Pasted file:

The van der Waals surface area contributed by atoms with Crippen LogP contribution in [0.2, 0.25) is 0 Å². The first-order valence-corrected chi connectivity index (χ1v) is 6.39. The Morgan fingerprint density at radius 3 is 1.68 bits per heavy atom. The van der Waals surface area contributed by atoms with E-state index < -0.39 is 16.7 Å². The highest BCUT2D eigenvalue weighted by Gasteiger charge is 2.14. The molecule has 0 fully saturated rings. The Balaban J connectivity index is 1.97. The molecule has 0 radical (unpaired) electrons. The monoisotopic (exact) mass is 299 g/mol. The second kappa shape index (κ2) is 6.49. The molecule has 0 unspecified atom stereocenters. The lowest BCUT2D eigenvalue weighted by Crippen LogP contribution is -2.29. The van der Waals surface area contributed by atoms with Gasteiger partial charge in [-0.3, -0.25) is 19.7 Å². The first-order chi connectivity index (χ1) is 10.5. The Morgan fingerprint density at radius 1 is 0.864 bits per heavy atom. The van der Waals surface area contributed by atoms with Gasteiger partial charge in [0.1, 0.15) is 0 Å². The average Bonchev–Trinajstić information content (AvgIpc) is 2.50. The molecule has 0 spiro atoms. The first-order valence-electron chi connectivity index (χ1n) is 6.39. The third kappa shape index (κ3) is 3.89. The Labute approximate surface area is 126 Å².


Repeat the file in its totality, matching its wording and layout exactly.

The van der Waals surface area contributed by atoms with Crippen LogP contribution in [0.2, 0.25) is 0 Å². The first-order valence-corrected chi connectivity index (χ1v) is 6.39. The Morgan fingerprint density at radius 3 is 1.68 bits per heavy atom. The van der Waals surface area contributed by atoms with E-state index < -0.39 is 16.7 Å². The highest BCUT2D eigenvalue weighted by Gasteiger charge is 2.14. The molecule has 0 fully saturated rings. The Balaban J connectivity index is 1.97. The molecule has 0 radical (unpaired) electrons. The monoisotopic (exact) mass is 299 g/mol. The second kappa shape index (κ2) is 6.49. The molecule has 0 unspecified atom stereocenters. The lowest BCUT2D eigenvalue weighted by Crippen LogP contribution is -2.29. The van der Waals surface area contributed by atoms with Gasteiger partial charge in [-0.3, -0.25) is 19.7 Å². The first-order chi connectivity index (χ1) is 10.5. The Morgan fingerprint density at radius 1 is 0.864 bits per heavy atom. The van der Waals surface area contributed by atoms with Gasteiger partial charge in [0.1, 0.15) is 0 Å². The average Bonchev–Trinajstić information content (AvgIpc) is 2.50. The molecule has 0 spiro atoms. The first-order valence-electron chi connectivity index (χ1n) is 6.39. The third kappa shape index (κ3) is 3.89. The Labute approximate surface area is 126 Å².